It doesn't seem to me that you need any choice principle at all to prove that this series converges. The Alternating Series Test that appears in any elementary calculus books seems to do the job, and doesn't seem to require any amount of AC. If $\Sigma_n (-1)^n a_n$ is an alternating series, with $a_n$ descending to $0$, then the finite partial sums up to positive term are descending and the partial sums up to a negative term are increasing, and that these two sequences converge to the same limit.
So I'm not sure which theorem had been "called upon to show" that the series converges, but unless I am mistaken, it must have been something other than what our students would call the Alternating Series Test.
Edit. More generally, I claim that the convergence of a series can never depend on the Axiom of Choice. Suppose that $r=\langle a_0,a_1,\ldots\rangle$ is a sequence of real numbers, and we are consider the series $\Sigma a_n$. The assertion "$\Sigma a_n$ converges" is a statement about $r$ having complexity $\Sigma^1_1(r)$, that is, an analytic fact about $r$, and therefore has the same truth value in the set theoretic universe $V$ as it has in the relativized constructible universe $L[r]$, where AC holds. In particular, the series converges in $V$ if and only if it converges in $L[r]$.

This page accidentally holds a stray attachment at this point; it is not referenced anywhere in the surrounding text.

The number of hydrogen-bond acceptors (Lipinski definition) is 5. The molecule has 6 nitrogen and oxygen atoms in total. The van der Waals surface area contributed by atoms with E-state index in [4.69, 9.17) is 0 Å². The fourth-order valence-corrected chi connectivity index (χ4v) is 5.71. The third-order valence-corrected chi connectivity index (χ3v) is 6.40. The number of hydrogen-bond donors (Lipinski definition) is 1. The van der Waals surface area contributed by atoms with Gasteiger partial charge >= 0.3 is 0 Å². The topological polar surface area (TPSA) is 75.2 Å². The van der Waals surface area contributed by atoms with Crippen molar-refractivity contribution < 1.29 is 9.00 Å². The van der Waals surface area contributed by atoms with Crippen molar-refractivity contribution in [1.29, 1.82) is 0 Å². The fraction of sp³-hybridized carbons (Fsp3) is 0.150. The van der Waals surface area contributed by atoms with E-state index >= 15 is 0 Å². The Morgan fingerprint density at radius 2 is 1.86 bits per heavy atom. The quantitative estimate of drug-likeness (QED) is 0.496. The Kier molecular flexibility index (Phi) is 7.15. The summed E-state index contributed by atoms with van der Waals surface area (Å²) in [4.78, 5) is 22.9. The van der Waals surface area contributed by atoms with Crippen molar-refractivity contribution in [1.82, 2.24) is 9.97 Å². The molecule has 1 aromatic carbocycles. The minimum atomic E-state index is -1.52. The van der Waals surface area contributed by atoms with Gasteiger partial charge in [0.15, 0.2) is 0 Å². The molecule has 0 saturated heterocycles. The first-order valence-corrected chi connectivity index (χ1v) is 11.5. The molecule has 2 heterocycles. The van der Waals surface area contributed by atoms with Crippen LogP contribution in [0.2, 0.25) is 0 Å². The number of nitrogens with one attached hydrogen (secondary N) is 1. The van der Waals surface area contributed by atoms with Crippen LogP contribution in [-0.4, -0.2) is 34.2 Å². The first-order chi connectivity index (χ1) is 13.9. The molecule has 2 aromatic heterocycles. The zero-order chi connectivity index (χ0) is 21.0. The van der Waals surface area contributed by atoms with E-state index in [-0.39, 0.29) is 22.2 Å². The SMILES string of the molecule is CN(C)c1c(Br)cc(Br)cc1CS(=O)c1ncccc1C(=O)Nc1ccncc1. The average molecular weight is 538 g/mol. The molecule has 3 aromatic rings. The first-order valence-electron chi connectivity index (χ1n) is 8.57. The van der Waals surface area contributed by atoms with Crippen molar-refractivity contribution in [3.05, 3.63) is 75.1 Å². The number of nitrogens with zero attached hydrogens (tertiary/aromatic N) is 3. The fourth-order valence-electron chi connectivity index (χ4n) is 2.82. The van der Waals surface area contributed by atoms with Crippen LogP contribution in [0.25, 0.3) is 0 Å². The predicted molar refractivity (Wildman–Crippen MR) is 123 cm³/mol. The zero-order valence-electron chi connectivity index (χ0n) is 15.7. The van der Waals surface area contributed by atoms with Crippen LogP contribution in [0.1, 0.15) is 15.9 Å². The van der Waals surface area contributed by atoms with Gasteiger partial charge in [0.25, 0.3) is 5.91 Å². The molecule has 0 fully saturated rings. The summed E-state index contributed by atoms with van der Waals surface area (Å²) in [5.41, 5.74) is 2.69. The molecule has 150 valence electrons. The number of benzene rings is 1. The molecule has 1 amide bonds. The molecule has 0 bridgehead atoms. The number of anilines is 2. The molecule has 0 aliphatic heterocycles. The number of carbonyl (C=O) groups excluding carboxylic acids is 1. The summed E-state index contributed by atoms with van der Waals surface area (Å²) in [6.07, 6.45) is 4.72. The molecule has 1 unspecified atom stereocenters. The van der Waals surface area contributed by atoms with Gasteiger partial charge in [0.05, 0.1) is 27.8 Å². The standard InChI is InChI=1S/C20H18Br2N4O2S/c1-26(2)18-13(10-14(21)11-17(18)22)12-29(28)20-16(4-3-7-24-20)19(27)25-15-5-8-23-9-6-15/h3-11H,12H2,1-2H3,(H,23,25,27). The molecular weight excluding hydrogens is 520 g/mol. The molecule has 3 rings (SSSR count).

Conclusion. If you have a series $\Sigma a_n$ defined in a sufficiently concrete manner and you can prove in ZFC that it converges, then you can prove in ZF that it converges.
(The technical requirement here about sufficiently concrete is that the description of $r=\langle a_0,a_1,\ldots\rangle$ should be absolute from $V$ to $L[r]$. This would be true of any arithmetically definable series as in the question, defined by an arithmetic formula, or even a Borel definition or a $\Sigma^1_2$ definition.)